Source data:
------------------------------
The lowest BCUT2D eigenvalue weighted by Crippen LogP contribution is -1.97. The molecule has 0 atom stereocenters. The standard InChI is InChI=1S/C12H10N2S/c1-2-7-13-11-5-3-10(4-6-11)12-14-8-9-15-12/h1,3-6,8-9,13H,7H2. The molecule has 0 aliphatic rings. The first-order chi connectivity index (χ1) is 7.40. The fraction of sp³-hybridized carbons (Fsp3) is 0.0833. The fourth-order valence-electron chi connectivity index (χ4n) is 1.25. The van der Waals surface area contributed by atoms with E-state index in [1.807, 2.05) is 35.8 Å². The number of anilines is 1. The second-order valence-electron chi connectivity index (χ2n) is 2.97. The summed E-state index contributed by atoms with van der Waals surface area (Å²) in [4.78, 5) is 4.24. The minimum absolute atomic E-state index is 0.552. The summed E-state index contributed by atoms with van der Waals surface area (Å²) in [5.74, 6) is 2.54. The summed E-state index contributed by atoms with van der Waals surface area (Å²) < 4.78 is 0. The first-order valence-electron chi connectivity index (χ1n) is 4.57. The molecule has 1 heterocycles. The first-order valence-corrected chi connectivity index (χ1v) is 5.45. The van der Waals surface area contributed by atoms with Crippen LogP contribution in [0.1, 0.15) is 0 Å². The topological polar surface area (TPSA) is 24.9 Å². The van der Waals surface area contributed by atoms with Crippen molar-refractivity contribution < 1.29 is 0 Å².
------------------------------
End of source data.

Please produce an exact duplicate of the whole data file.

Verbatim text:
The lowest BCUT2D eigenvalue weighted by Crippen LogP contribution is -1.97. The molecule has 0 atom stereocenters. The standard InChI is InChI=1S/C12H10N2S/c1-2-7-13-11-5-3-10(4-6-11)12-14-8-9-15-12/h1,3-6,8-9,13H,7H2. The molecule has 0 aliphatic rings. The first-order chi connectivity index (χ1) is 7.40. The fraction of sp³-hybridized carbons (Fsp3) is 0.0833. The fourth-order valence-electron chi connectivity index (χ4n) is 1.25. The van der Waals surface area contributed by atoms with E-state index in [1.807, 2.05) is 35.8 Å². The number of anilines is 1. The second-order valence-electron chi connectivity index (χ2n) is 2.97. The summed E-state index contributed by atoms with van der Waals surface area (Å²) in [4.78, 5) is 4.24. The minimum absolute atomic E-state index is 0.552. The summed E-state index contributed by atoms with van der Waals surface area (Å²) in [5.74, 6) is 2.54. The summed E-state index contributed by atoms with van der Waals surface area (Å²) < 4.78 is 0. The first-order valence-electron chi connectivity index (χ1n) is 4.57. The molecule has 1 heterocycles. The first-order valence-corrected chi connectivity index (χ1v) is 5.45. The van der Waals surface area contributed by atoms with Crippen LogP contribution in [0.1, 0.15) is 0 Å². The topological polar surface area (TPSA) is 24.9 Å². The van der Waals surface area contributed by atoms with Crippen molar-refractivity contribution < 1.29 is 0 Å².